Verse > Anthologies > Ralph Waldo Emerson, ed. > Parnassus: An Anthology of Poetry
Ralph Waldo Emerson, comp. (1803–1882).  Parnassus: An Anthology of Poetry.  1880.
Græme and Bewick
Scott’s Border Minstrelsy
GUDE Lord Græme is to Carlisle gane:
  Sir Robert Bewick there met he;
And arm in arm to the wine they did go,
  And they drank till they were baith merrie.
Gude Lord Græme has ta’en up the cup,        5
  “Sir Robert Bewick, and here’s to thee!
And here’s to our twae sons at hame!
  For they like us best in our ain countrie.”—
“O were your son a lad like mine,
  And learned some books that he could read,        10
They might hae been twae brethren bauld,
  And they might hae bragged the Border side.
“But your son’s a lad, and he is but bad,
  And billie to my son he canna be:
*        *        *        *        *
“Ye sent him to school, and he wadna learn:        15
  Ye bought him books, and he wadna read.”—
“But my blessing shall he never earn,
  Till I see how his arm can defend his head.”—
Gude Lord Græme has a reckoning called;
  A reckoning then called he;        20
And he paid a crown, and it went roun’;
  It was all for the gude wine and free.
And he has to the stable gane,
  Where there stude thirty steeds and three;
He’s ta’en his ain horse amang them a’,        25
  And hame he rade sae manfullie.
“Welcome, my auld father!” said Christie Græme,
  “But where sae lang frae hame were ye?”—
“It’s I hae been at Carlisle town,
  And a baffled man by thee I be.        30
“I hae been at Carlisle town,
  Where Sir Robert Bewick he met me;
He says ye’re a lad, and ye are but bad,
  And billie to his son ye canna be.
“I sent ye to school, and ye wadna learn;        35
  I bought ye books, and ye wadna read;
Wherefore my blessing ye shall never earn,
  Till I see with Bewick thou save thy head.”
“Now, God forbid, my auld father;
  That ever sic a thing suld be!        40
Billie Bewick was my master, and I was his scholar,
  And aye sae weel as he learned me.”—
“O hald thy tongue, thou limmer loon,
  And of thy talking let me be!
If thou does na end me this quarrel soon,        45
  There is my glove, I’ll fight wi’ thee.”—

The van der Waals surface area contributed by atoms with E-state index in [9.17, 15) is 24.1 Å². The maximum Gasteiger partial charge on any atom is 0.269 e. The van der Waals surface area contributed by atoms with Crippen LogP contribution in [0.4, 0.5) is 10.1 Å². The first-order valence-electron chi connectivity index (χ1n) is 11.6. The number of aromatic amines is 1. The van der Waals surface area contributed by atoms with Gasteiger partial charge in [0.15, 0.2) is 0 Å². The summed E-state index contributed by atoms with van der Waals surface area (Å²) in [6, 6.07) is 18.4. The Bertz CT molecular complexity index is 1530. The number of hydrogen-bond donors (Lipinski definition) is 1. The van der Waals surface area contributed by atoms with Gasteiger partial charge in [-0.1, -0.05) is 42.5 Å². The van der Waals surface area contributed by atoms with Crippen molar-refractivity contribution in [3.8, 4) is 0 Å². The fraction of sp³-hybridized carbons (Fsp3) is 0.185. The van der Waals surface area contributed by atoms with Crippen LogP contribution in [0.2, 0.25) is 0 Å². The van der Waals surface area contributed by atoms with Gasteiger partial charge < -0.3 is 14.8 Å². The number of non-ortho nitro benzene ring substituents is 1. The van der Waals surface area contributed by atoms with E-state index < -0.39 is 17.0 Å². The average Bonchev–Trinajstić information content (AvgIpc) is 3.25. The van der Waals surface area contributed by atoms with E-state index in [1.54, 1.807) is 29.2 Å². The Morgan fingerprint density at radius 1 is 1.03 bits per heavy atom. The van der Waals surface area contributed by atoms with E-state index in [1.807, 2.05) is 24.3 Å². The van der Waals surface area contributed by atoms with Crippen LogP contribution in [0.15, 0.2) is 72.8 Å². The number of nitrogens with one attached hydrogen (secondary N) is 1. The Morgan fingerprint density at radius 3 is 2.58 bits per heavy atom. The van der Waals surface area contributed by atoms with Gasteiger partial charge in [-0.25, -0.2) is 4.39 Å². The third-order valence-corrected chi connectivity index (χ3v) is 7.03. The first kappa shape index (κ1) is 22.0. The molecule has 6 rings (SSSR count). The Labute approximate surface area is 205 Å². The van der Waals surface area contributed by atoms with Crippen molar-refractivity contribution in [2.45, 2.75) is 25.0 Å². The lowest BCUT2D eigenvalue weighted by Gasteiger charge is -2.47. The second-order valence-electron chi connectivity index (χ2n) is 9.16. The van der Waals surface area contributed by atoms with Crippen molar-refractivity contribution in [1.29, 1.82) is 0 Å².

Then Christie Græme he stoopèd low
  Unto the ground, you shall understand;—
“O father, put on your glove again,
  The wind has blown it from your hand?”—        50
“What’s that thou says, thou limmer loon?
  How dares thou stand to speak to me?
If thou do not end this quarrel soon,
  There’s my right hand, thou shalt fight with me.”—
Then Christie Græme’s to his chamber gane,        55
  To consider weel what then should be;
Whether he should fight with his auld father,
  Or with his billie Bewick, he.
“If I suld kill my billie dear,
  God’s blessing I shall never win;        60
But if I strike at my auld father,
  I think ’twald be a mortal sin.
“But if I kill my billie dear,
  It is God’s will, so let it be;
But I make a vow, ere I gang frae hame,        65
  That I shall be the next man’s die.”—
Then he’s put on’s back a gude auld jack,
  And on his head a cap of steel,
And sword and buckler by his side;
  O gin he did not become them weel!        70
We’ll leave off talking of Christie Græme,
  And talk of him again belive;
And we will talk of bonny Bewick,
  Where he was teaching his scholars five.
When he had taught them well to fence,        75
  And handle swords without any doubt,
He took his sword under his arm,
  And he walked his father’s close about.
He looked atween him and the sun,
  And a’ to see what there might be,        80
Till he spied a man in armour bright,
  Was riding that way most hastilie.